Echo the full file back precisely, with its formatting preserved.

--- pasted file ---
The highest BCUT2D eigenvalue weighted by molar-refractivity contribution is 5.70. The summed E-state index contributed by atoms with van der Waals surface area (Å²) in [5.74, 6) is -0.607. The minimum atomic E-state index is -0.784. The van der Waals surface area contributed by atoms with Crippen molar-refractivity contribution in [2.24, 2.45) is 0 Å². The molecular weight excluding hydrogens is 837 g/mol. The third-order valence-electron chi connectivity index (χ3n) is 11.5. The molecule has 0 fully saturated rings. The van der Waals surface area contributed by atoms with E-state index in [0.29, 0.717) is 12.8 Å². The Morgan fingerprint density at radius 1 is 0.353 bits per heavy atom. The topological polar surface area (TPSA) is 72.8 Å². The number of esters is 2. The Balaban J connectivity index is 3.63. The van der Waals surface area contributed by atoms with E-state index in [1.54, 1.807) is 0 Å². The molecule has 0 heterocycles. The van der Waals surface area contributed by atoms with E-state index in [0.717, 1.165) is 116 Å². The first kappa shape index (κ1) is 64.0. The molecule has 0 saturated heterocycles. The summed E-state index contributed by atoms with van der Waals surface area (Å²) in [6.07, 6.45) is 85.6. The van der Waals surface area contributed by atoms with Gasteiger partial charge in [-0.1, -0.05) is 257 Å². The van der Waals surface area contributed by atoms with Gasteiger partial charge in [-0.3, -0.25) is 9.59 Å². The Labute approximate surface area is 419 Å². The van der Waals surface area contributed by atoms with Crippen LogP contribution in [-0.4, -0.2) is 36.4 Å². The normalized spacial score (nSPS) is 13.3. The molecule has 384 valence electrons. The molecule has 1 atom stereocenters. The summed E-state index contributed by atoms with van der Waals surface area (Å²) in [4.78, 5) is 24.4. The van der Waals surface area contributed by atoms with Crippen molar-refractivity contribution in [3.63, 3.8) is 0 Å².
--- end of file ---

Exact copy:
The highest BCUT2D eigenvalue weighted by molar-refractivity contribution is 5.70. The summed E-state index contributed by atoms with van der Waals surface area (Å²) in [5.74, 6) is -0.607. The minimum atomic E-state index is -0.784. The van der Waals surface area contributed by atoms with Crippen molar-refractivity contribution in [2.24, 2.45) is 0 Å². The molecular weight excluding hydrogens is 837 g/mol. The third-order valence-electron chi connectivity index (χ3n) is 11.5. The molecule has 0 fully saturated rings. The van der Waals surface area contributed by atoms with E-state index in [0.29, 0.717) is 12.8 Å². The Morgan fingerprint density at radius 1 is 0.353 bits per heavy atom. The topological polar surface area (TPSA) is 72.8 Å². The number of esters is 2. The Balaban J connectivity index is 3.63. The van der Waals surface area contributed by atoms with E-state index in [1.54, 1.807) is 0 Å². The molecule has 0 heterocycles. The van der Waals surface area contributed by atoms with E-state index in [0.717, 1.165) is 116 Å². The first kappa shape index (κ1) is 64.0. The molecule has 0 saturated heterocycles. The summed E-state index contributed by atoms with van der Waals surface area (Å²) in [6.07, 6.45) is 85.6. The van der Waals surface area contributed by atoms with Gasteiger partial charge in [-0.1, -0.05) is 257 Å². The van der Waals surface area contributed by atoms with Gasteiger partial charge in [-0.3, -0.25) is 9.59 Å². The Labute approximate surface area is 419 Å². The van der Waals surface area contributed by atoms with Crippen LogP contribution in [-0.4, -0.2) is 36.4 Å². The normalized spacial score (nSPS) is 13.3. The molecule has 384 valence electrons. The molecule has 1 atom stereocenters. The summed E-state index contributed by atoms with van der Waals surface area (Å²) in [4.78, 5) is 24.4. The van der Waals surface area contributed by atoms with Crippen molar-refractivity contribution in [3.63, 3.8) is 0 Å².